For a lot of us, diving the waters of the South Pacific is definitely a bucket list goal.

If you can’t get there, though, there are plenty of video documentaries and books that serve as handy backups. One such book is “The Airplane Graveyard.”

The Airplane Graveyard” by acclaimed underwater photographer Brandi Mueller and historian Alan Axelrod takes you into the history of World War II by exploring the wrecks of 150 aircraft in Kwajalein Atoll.

At the end of WWII, with a surplus of combat aircraft, US forces in the Pacific dumped 150 aircraft in Kwajalein Atoll. The aircraft have lain undisturbed since then and are now encrusted with coral and teeming with marine life.

The new book is packed full of haunting images depicting machines of war teeming with marine life including turtles, scores of fish, and even sharks. Aircraft that were jettisoned overboard had all seen action in the Pacific theater and include:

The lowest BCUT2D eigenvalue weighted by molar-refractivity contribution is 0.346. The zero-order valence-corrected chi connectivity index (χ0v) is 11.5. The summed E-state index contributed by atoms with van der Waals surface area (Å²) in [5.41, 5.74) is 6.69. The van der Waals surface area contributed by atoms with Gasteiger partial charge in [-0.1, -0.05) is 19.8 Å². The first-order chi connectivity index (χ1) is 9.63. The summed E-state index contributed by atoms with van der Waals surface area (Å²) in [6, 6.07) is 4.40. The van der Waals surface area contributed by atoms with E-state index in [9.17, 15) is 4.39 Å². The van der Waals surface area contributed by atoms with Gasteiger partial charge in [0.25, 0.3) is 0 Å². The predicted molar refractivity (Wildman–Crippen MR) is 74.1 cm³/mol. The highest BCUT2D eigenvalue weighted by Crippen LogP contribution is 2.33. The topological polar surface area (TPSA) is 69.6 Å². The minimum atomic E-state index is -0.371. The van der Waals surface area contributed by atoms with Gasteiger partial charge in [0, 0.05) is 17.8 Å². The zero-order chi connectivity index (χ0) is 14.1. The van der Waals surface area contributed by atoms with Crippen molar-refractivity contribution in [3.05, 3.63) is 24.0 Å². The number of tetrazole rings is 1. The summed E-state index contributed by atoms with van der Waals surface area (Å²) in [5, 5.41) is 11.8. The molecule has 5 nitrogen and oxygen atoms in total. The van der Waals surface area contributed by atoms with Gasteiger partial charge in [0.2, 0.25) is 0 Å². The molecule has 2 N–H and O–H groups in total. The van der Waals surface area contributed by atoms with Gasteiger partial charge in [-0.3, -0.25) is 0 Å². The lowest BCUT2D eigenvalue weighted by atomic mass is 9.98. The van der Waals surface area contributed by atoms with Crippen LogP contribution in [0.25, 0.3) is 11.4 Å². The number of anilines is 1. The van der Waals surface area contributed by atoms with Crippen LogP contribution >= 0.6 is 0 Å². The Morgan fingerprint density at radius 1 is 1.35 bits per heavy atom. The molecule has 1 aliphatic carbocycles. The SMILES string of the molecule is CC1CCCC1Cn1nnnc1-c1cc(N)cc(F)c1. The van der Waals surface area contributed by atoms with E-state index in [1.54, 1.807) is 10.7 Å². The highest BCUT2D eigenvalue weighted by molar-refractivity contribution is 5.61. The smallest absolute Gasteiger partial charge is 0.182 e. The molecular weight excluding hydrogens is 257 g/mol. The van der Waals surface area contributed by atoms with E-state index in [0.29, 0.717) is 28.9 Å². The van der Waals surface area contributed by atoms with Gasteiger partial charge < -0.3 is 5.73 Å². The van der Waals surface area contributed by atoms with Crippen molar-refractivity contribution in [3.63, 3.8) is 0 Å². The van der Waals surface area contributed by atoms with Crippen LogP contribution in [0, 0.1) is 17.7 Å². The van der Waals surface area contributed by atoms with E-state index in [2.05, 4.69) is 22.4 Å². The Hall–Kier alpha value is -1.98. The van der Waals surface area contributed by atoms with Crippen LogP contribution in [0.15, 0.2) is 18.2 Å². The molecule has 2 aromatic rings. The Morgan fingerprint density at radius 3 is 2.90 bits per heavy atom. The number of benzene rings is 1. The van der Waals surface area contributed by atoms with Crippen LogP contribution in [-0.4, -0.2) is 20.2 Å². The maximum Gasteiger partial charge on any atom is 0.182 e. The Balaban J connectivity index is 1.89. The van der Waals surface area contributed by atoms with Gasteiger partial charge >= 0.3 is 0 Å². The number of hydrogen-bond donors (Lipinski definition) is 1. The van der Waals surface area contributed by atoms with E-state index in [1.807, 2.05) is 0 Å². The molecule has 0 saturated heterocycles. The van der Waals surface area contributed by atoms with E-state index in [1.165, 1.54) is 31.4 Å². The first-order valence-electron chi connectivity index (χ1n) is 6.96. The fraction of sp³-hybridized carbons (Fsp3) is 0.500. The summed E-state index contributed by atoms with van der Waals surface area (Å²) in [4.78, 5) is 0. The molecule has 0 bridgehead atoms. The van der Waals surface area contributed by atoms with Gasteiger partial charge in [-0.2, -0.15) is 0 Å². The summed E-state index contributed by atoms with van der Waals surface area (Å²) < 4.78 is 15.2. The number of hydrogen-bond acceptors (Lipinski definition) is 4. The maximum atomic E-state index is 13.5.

• Douglas SBD Dauntless.
  • Vought F4U Corsair.
  • Curtiss SB2C Helldiver.
  • Curtiss C-46
  • Grumman F4F Wildcats.
  • Grumman TBF Avengers.
  • PBJ-1 Mitchell Medium Bombers.

The book features great images from Mueller and as well as a historical account by both MuellerAxelrod. It’s available on Amazon here Full Disclosure: We earn a commission if you click this link and make a purchase, at no additional cost to you. .

The Airplane Graveyard: The Forgotten WWII Warbirds of Kwajalein Atoll
The Airplane Graveyard: The Forgotten WWII Warbirds of Kwajalein Atoll


  1. My uncle, William Lee Horter, died along with 25 others, in a Douglas C-54 Symaster crash off Kwajalein in September, 1950. If anyone has found pictures of this plane, I’d love to know it. One explanation is that the plane just exploded. The other is that it was shot down by a missile. I’d love to know which it was. Description of location: Approximately one minute after take off, the aircraft crashed. The aircraft exploded on impact and burned for approximately ten minutes then sank in about 1200 fathoms of water. The location of the crash was “approximately five miles of upwind and of takeoff w/w OYO”

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